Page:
The largest spending program the world has ever known is sending hundreds of billions of dollars from our nation's capital to government agencies and communities throughout the country in what is the mother of all trickle-down economic plans.
It is a giant roll of the dice —an all-in gamble with the hopes of bringing prosperity back into our economy, lives and communities. Half the nation seems to think it's a fair bet, and half are dangling tea bags from protest signs. Here's a message for both sides of the divide: Real economic stimulus, to paraphrase what Tip O'Neill once said about politics, is all local.
In other words, spending by the federal government on a massive scale is less important than spending by individual citizens and their local governments on a micro-economic basis with local small businesses. If your community has suffered an economic decline, don't wait for the feds to spend to the rescue. Consider how your own spending money circulates. If you (or your local government) bought goods or services from a local business, your money stays in the neighborhood awhile. Numerous economic impact studies have proven that locally-spent dollars circulate within small businesses in one community up to five times, as opposed to dollars spent outside your community, such as with online purchases or distant vendors. A Chicago area study by Civic Economics and the Andersonville Development Corporation found that for every $100 spent with a local firm, $68 stayed in the local economy. Another study by the Santa Fe Independent Business Report found that dollars spent at independent businesses deliver twice the economic impact of those spent at national chains. Once money is spent outside of your community, it vanishes from the local scene and with it goes any ancillary municipal benefits.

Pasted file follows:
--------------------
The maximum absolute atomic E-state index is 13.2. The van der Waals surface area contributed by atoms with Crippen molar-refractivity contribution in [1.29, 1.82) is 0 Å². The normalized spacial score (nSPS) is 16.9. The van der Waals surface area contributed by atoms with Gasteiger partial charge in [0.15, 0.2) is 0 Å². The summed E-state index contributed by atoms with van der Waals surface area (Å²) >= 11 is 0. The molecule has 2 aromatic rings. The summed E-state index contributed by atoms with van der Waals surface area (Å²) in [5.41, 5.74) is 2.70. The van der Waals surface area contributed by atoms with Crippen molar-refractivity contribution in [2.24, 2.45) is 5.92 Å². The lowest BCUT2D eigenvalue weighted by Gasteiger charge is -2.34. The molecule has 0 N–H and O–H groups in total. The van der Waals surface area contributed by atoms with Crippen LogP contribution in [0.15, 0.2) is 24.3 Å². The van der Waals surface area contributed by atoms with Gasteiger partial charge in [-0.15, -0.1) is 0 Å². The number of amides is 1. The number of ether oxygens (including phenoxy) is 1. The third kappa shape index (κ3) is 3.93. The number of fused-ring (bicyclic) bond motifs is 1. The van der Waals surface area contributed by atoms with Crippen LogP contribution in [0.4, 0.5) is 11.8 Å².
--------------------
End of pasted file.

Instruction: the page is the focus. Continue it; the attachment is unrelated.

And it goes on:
Dr. Rex LaMore of Michigan State University developed the Community Income and Expenditures Model (CIEM) to help municipalities and local communities better understand where their dollars are going once they are spent. As a result, the city of Lansing changed their procurement policy after one bid contract for 50 automobiles went to an outside bidder, who just barely beat out a local dealer. The city changed its policy so that if a local bidder comes within 5 percent of the lowest bid, they would be given the opportunity to match it. Such consideration for locally-owned businesses makes good business sense. It's the local businesses that employ local citizens, use other local businesses and vendors, donate to local charitable organizations and nonprofits, and pay local taxes. The economic impact for local governments to be loyal to their own businesses when feasible will benefit the taxpayers when they most need it.
Whether you purchase items from your local business or from vendors outside your community, a key consideration should be more than price. A local, independent business not only keeps your money fueling the local economy, but the choice might serve you better. Consumer Reports found in a study with 32,000 drugstore consumers that independent drugstores outranked mass merchandisers, national chains and Internet companies in terms of personal attention and service and, you might be surprised to learn, with lower prices.
In a free market economy we are free to spend our money anywhere we wish. But remember this: For every dollar you spend outside of your community, not one cent goes to pay for your local police, firefighters, teachers, neighborhood schools, local road projects, local transportation, parks and recreation, local water supply and sewer and utility improvements.
Indeed, it's money down someone else's drain.
Charlie Reese lives in Lutz.